Later, we visited one of Salaam Baalak Trust’s six residential care shelters and met more young boys rescued from Delhi’s streets and learned how the Trust works to fill the missing gaps – by providing food, security, health, education and love – to these vulnerable children. Over the years, Salaam Baalak Trust has helped thousands of children to first imagine, and then go on to live, a life defined by possibility and hope instead of exploitation and abuse. It also runs an outreach program in slum areas and crowded places to help children at risk. Most of us had recently seen the film Lion; and now there we were, surrounded by beautiful boys like Saroo, aged 5 – 17, each with their own story to tell. Shy at first, they were soon showering us with high fives and eager to pose for photos. Months later, their smiles and stories are still having a profound impact on us all. Read more about the Trust’s work here

Experiencing the royal history of Rajasthan at Rambagh Palace, once the residence of the Maharaja of Jaipur.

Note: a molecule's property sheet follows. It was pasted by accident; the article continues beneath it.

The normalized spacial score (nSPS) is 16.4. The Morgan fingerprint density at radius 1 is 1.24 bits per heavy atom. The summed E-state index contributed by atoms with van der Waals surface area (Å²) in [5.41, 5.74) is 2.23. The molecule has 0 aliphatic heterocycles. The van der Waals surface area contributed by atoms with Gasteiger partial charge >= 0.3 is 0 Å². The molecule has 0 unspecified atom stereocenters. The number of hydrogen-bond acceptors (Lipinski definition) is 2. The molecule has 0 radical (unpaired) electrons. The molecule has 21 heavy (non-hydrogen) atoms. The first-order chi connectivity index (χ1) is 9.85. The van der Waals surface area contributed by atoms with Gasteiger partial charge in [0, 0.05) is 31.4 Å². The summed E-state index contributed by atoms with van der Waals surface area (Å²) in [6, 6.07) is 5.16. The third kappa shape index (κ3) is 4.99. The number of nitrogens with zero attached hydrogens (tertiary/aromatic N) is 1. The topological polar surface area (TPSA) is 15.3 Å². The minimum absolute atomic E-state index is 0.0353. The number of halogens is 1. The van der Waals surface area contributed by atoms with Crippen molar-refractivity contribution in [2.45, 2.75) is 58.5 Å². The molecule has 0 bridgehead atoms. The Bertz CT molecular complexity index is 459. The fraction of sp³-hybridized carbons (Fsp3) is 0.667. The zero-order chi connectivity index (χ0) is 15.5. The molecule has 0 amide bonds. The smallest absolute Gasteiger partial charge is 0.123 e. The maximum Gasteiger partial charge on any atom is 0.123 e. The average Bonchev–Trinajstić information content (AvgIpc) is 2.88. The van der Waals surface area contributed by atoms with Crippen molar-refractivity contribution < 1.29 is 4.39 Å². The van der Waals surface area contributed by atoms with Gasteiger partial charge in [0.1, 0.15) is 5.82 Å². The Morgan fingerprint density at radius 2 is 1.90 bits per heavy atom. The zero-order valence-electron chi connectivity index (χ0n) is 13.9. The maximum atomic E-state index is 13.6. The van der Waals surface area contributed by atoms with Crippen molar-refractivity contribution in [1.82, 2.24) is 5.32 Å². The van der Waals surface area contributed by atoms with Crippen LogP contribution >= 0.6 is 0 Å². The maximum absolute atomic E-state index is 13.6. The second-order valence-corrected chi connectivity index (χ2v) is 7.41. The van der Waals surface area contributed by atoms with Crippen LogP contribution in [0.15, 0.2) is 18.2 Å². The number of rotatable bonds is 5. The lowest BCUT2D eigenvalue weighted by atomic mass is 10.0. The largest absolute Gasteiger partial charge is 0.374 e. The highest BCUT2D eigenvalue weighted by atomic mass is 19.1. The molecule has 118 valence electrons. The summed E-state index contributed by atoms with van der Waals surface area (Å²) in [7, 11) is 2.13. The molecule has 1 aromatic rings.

Changing gears, the next day we travelled north to Rishikesh, the spiritual home of yoga in the foothills of the Himalayas. By day, this mythical town vibrates with the sound of meditation halls and market sellers; and by night, with the bells of aarti ceremonies dotted along the River Ganges. In Hindu mythology, the Ganges is considered the mother of mankind. Pilgrims come to wash away their sins with a single dip in the icy cold river. We gave our thanks to Mother Ganges by floating marigold pujas (offerings) instead! For the next two days we joined yogis from ninety different countries attending the International Yoga Festival at Parmarth Niketan, Rishikesh’s largest ashram, where peachy-coloured walls and mosaic walkways lead you through neatly kept gardens to the various yoga halls. The beauty of the Yoga Festival is its open program. All levels are welcome and registration allows entry to any of the sessions, giving you the chance to discover different types of yoga, meditation, music and healing talks from local teachers and visiting international gurus, many with rock star followings. Some early birds braced the chilly mountain air for pre-dawn yoga; while others joined in later after some pampering at Ganga Kinare, our gorgeous boutique hotel on the banks of the Ganges. In the evenings, we floated back over Lakshman Jhula, the town’s iconic, pedestrian suspension bridge, to swap stories from the day’s events. The magical evening aarti ceremonies conducted by students monks are not to be missed. Swathed in rich red robes, with their mesmerising chants, bells and lamps, the aarti ceremonies of Rishikesh provided just a glimpse of the devotion that takes place along the length of the great Ganges every night.